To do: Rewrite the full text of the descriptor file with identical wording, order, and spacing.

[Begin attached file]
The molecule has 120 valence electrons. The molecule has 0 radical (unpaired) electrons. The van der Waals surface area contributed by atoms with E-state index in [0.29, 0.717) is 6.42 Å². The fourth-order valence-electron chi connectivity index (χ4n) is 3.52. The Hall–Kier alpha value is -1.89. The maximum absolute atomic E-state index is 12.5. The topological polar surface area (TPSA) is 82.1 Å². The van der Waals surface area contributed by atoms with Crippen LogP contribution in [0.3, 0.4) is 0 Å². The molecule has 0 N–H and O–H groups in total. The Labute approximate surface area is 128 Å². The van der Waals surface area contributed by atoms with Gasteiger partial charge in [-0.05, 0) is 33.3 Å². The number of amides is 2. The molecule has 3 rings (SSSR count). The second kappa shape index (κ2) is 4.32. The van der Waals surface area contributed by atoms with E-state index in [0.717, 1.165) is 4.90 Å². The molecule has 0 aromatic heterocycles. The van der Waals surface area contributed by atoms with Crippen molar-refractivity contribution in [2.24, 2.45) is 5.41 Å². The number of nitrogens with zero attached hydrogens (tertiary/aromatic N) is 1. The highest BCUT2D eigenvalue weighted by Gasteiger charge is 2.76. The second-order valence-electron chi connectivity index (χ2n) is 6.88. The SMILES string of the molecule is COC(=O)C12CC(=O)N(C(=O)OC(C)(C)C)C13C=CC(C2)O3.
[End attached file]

The molecule has 120 valence electrons. The molecule has 0 radical (unpaired) electrons. The van der Waals surface area contributed by atoms with E-state index in [0.29, 0.717) is 6.42 Å². The fourth-order valence-electron chi connectivity index (χ4n) is 3.52. The Hall–Kier alpha value is -1.89. The maximum absolute atomic E-state index is 12.5. The topological polar surface area (TPSA) is 82.1 Å². The van der Waals surface area contributed by atoms with Crippen LogP contribution in [0.3, 0.4) is 0 Å². The molecule has 0 N–H and O–H groups in total. The Labute approximate surface area is 128 Å². The van der Waals surface area contributed by atoms with Gasteiger partial charge in [-0.05, 0) is 33.3 Å². The number of amides is 2. The molecule has 3 rings (SSSR count). The second kappa shape index (κ2) is 4.32. The van der Waals surface area contributed by atoms with E-state index in [0.717, 1.165) is 4.90 Å². The molecule has 0 aromatic heterocycles. The van der Waals surface area contributed by atoms with Crippen molar-refractivity contribution in [2.24, 2.45) is 5.41 Å². The number of nitrogens with zero attached hydrogens (tertiary/aromatic N) is 1. The highest BCUT2D eigenvalue weighted by Gasteiger charge is 2.76. The second-order valence-electron chi connectivity index (χ2n) is 6.88. The SMILES string of the molecule is COC(=O)C12CC(=O)N(C(=O)OC(C)(C)C)C13C=CC(C2)O3.